Thursday, November 12, 2015

the subject of pain

This is a proposal I wrote this morning for a book chapter. It’s for an anthology about phenomenology. 

While pain has been medicalized, pathologized, and subjected to normalization, the lived experience of pain has been pushed to the margins, misunderstood, and misrecognized. Pain remains mysterious even while its neurophysiological mechanisms are more precisely and intensively investigated. In part, this is because the predominant biomedical discourse all but eliminates the experiencing subject of pain.

Yet in counter-discourses, including those drawing from phenomenology, pain still presents mysteries. Pain seems to be most subjective, that is, most one’s own, least shareable, and almost inexpressible. It is perhaps the most indubitably and ineluctably certain embodied experience for oneself, but most doubtable and refutable to others, as Elaine Scarry proposed.[1]

In the accounts of many raised to be culturally North American or European, experiences of acute or chronic pain are described as an invasive assault. Strategies for living with chronic pain are struggles at this limit. Susan Wendell presents a strategy of distancing self from the body in pain, “objectifying” both, yet acknowledging this to be a “strategy of embodiment.”[2] Reinterpreting this strategy phenomenologically, what Wendell proposes reveals the paradox of the subject of pain. Pain appears as what is most one’s own, most intimate, but most alien. Pain threatens the sense of embodiment, and disrupts the appearance of body as organ of the Ego. Pain expresses a limit of embodiment as “I can”—the encounter with what the “I can” cannot master.

The subject of pain calls for reexamining this fundamental understanding of embodiment in the phenomenological tradition. For Edmund Husserl and for Maurice Merleau-Ponty, embodiment exhibits a typical and “normal” situation, the situation of “I can.” Against this normal situation, pain is represented as “abnormal” or as pathological (as is disability, among other conditions). Wendell’s strategy, and the struggles of many with chronic pain, could be not only a “renormalization” as reorientation to a “new normal,” but an encounter with embodiment as “I can’t.”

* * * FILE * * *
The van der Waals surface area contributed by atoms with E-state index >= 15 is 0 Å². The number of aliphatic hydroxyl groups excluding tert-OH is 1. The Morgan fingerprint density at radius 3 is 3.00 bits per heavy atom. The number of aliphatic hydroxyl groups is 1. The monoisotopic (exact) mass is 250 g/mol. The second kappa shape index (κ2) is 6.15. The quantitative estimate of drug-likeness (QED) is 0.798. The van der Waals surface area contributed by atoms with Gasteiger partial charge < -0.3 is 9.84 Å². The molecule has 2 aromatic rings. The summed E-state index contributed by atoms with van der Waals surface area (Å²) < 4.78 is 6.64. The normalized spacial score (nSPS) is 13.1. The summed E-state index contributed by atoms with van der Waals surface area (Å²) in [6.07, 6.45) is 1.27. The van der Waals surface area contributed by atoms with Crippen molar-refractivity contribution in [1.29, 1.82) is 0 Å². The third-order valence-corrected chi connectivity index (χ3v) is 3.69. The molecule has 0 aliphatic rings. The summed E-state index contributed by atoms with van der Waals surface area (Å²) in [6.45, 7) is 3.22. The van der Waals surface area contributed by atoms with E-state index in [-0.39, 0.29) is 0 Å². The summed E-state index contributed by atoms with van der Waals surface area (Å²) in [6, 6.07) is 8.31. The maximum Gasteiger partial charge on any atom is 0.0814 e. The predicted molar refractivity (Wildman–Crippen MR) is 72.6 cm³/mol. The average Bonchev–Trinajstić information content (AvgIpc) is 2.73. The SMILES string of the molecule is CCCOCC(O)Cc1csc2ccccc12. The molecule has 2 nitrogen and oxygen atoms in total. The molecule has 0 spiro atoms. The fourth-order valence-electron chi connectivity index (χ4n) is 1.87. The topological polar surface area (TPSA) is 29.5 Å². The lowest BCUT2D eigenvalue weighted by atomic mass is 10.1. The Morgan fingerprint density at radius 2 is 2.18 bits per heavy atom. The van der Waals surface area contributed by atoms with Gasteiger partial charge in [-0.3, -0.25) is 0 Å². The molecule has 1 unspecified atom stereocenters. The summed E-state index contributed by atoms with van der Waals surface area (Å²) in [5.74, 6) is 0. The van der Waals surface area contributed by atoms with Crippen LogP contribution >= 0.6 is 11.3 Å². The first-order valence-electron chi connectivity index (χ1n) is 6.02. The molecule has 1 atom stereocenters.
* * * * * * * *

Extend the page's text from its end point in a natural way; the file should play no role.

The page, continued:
The classic texts of phenomenology offer only scattered hints of an approach to the embodied “I can’t” of acute or chronic pain and other limit-experiences. Further, by pathologizing pain (disability, etc.)—that is, by valorizing ability, mastery, and fluidity of the body-subject—the classic texts of phenomenology fail to account for limit-experiences as an ordinary, normal dimension of embodiment.

Without rejecting Husserl or Merleau-Ponty, and without rejecting the notion of the “I can,” I will offer a phenomenological account of embodiment as both “I can” and “I can’t,” avoiding the pathologizing tendency of both medical and earlier phenomenological discourse. From an initially paradoxical representation of the subject of pain, I will develop an alternative account of the experience of embodiment/embodied experience. I will conclude with a proposal for a new investigation of the normal and the abnormal as structures of embodiment and hermeneutic concepts in phenomenology.

[1] Scarry, Elaine. The Body in Pain. New York: Oxford University Press, 1985.
[2] Wendell, Susan. The Rejected Body. New York: Routledge, 1996.

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